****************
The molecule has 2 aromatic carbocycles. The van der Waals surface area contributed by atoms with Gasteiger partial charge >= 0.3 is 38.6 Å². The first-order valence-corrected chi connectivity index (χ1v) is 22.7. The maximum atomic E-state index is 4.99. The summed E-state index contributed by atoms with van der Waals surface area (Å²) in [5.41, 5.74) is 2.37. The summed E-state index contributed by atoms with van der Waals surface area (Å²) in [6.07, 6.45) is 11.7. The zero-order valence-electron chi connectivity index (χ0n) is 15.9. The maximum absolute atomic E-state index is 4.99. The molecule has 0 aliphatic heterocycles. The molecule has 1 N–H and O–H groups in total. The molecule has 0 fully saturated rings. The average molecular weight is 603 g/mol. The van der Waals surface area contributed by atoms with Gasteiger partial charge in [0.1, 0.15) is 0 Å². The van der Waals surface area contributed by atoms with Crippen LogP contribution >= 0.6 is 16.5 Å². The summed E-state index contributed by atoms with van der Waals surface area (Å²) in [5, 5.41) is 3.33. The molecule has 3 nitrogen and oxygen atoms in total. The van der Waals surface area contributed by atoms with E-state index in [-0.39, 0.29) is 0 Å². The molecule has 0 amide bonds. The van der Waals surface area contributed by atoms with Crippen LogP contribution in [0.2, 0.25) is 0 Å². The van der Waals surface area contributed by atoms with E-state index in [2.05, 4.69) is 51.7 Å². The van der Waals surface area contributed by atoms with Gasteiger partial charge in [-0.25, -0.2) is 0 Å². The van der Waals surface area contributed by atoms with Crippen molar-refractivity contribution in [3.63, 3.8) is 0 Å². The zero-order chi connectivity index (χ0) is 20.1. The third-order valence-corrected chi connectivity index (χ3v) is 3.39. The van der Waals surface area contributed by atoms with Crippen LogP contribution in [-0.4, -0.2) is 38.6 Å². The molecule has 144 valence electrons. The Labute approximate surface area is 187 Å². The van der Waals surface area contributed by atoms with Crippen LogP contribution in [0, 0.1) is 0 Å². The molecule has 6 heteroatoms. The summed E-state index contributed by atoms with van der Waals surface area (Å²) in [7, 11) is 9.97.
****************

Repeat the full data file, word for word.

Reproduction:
The molecule has 2 aromatic carbocycles. The van der Waals surface area contributed by atoms with Gasteiger partial charge >= 0.3 is 38.6 Å². The first-order valence-corrected chi connectivity index (χ1v) is 22.7. The maximum atomic E-state index is 4.99. The summed E-state index contributed by atoms with van der Waals surface area (Å²) in [5.41, 5.74) is 2.37. The summed E-state index contributed by atoms with van der Waals surface area (Å²) in [6.07, 6.45) is 11.7. The zero-order valence-electron chi connectivity index (χ0n) is 15.9. The maximum absolute atomic E-state index is 4.99. The molecule has 0 aliphatic heterocycles. The molecule has 1 N–H and O–H groups in total. The molecule has 0 fully saturated rings. The average molecular weight is 603 g/mol. The van der Waals surface area contributed by atoms with Gasteiger partial charge in [0.1, 0.15) is 0 Å². The van der Waals surface area contributed by atoms with Crippen LogP contribution >= 0.6 is 16.5 Å². The summed E-state index contributed by atoms with van der Waals surface area (Å²) in [5, 5.41) is 3.33. The molecule has 3 nitrogen and oxygen atoms in total. The van der Waals surface area contributed by atoms with E-state index in [-0.39, 0.29) is 0 Å². The molecule has 0 amide bonds. The van der Waals surface area contributed by atoms with Crippen LogP contribution in [0.2, 0.25) is 0 Å². The van der Waals surface area contributed by atoms with E-state index in [2.05, 4.69) is 51.7 Å². The van der Waals surface area contributed by atoms with Gasteiger partial charge in [-0.25, -0.2) is 0 Å². The van der Waals surface area contributed by atoms with Crippen molar-refractivity contribution in [3.63, 3.8) is 0 Å². The zero-order chi connectivity index (χ0) is 20.1. The third-order valence-corrected chi connectivity index (χ3v) is 3.39. The van der Waals surface area contributed by atoms with Crippen LogP contribution in [-0.4, -0.2) is 38.6 Å². The molecule has 144 valence electrons. The Labute approximate surface area is 187 Å². The van der Waals surface area contributed by atoms with Crippen LogP contribution in [0, 0.1) is 0 Å². The molecule has 6 heteroatoms. The summed E-state index contributed by atoms with van der Waals surface area (Å²) in [7, 11) is 9.97.